Note that the external references are added as properties to the "externals" directory, and committed into the repository as part of ProjectA. After you've added those properties, an update, or a fresh checkout, will automatically download both Ext1 and Ext2 as part of the normal checkout.

This will give you working folders inside working folders, however, and you'll need to commit changes and branch/tag those separately. Subversion does not allow you to do modifications to all those working copies and commit them all in one step.

In other words, if in order to add a feature to the project, you change some files in ProjectA/classes, and then add some framework support on Ext1/classes, you'll have to execute two commits, one for Ext1 and one for ProjectA.


If you want a live example, here's a sub-directory of my C# class library: http://vkarlsen.serveftp.com:81/LVK/LVK_3_5/trunk/LVK.UnitTests

To checkout that directory, you'll need to specify a username and password, both should be 'guest' without the quotes.

External references in my class library unit test project includes both the "SigningKey" directory (check subversion properties on the main directory), as well as the contents of the "libs" sub-directory (check subversion properties on libs). As you noted, when you checked out the unit test project, it pulled down everything else it needed of libraries, well, except for the projects it tests.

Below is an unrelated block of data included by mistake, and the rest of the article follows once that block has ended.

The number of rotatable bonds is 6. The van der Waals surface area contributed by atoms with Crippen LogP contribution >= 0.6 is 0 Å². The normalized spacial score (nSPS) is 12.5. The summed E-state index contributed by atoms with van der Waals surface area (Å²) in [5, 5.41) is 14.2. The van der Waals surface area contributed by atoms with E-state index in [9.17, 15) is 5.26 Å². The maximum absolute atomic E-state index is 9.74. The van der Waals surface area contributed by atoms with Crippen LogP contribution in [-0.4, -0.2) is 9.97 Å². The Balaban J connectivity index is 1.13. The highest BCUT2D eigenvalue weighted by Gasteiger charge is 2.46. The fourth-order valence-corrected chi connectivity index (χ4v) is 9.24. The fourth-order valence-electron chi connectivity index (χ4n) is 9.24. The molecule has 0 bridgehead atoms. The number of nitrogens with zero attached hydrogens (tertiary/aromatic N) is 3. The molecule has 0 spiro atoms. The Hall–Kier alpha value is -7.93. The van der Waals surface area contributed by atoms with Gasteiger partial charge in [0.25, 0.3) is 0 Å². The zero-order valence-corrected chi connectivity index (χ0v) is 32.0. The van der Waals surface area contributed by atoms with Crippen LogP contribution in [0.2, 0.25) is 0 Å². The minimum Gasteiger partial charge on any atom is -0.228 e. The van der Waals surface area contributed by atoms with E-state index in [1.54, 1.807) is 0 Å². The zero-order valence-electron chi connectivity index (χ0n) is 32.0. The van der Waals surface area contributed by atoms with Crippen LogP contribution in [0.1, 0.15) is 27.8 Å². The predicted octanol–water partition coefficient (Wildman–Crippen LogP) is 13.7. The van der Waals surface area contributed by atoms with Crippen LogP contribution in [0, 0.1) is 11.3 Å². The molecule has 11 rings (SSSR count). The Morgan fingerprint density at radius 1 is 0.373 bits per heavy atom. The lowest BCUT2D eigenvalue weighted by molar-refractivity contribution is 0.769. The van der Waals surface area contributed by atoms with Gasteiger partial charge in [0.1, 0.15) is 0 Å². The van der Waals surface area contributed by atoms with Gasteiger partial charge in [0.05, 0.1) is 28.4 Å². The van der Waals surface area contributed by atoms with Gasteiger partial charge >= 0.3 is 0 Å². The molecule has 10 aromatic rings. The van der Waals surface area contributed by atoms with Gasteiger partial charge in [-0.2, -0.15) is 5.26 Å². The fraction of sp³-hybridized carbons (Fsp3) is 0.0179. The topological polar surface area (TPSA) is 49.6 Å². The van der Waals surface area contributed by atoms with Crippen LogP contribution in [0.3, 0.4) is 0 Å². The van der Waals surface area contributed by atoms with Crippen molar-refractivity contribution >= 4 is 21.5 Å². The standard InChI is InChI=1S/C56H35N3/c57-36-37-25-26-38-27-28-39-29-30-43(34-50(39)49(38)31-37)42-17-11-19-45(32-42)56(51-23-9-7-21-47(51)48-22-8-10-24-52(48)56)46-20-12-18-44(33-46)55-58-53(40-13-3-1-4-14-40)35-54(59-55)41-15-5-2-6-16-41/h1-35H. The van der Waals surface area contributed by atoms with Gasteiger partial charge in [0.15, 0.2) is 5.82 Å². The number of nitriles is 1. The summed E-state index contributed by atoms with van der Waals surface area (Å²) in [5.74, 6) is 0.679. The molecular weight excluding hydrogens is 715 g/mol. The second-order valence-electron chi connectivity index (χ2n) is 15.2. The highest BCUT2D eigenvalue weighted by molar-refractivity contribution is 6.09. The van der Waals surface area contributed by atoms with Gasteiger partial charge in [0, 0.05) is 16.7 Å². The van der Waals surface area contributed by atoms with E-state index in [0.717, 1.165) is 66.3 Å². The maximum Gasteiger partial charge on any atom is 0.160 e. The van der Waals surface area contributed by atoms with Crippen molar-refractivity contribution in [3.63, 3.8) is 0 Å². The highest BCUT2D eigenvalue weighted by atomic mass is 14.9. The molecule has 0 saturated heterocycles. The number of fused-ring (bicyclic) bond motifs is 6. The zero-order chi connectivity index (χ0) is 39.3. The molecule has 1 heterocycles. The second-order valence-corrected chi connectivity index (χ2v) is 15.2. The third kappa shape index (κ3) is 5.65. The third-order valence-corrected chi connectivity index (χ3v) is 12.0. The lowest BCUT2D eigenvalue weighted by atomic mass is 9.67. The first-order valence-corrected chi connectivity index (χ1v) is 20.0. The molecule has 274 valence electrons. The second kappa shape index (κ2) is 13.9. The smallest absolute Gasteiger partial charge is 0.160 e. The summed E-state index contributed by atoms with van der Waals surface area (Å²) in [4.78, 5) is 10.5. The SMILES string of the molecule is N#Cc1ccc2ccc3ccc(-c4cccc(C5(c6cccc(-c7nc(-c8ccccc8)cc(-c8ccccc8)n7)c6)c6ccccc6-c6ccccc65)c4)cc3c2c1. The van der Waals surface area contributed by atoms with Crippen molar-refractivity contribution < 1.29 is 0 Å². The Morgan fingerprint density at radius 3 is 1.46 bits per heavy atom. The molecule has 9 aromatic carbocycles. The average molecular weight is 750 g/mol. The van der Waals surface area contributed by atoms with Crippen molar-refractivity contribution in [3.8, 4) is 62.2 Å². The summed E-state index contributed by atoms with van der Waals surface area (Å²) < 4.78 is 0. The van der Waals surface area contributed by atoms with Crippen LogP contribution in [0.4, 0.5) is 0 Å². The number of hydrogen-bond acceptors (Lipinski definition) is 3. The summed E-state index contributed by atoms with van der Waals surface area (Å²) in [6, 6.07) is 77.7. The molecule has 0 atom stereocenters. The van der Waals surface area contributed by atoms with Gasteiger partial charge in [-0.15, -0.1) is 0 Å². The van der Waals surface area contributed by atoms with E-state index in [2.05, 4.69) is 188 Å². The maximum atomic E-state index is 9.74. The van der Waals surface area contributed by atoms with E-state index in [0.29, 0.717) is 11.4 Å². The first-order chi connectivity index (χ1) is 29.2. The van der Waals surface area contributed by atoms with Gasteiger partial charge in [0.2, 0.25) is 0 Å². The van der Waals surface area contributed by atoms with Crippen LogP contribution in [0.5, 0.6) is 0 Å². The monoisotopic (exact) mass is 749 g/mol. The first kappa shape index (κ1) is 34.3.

However, if I now add a unit test, and simultaneously update the version of the SQLite library files, I need to do 2 commits. One to get the new SQLite files into the repository, because it is a separate project/working folder, and one to get the new unit test into the repository.

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Thanks! That's a very clear description. I'll have a look at the example repo later. So, with this I do get the single-step checkout but no single-step tag or branch... What about logging? Could I get a combined log when doing svn log on your "externals" folder? –  Oliver Giesen Aug 5 '09 at 13:28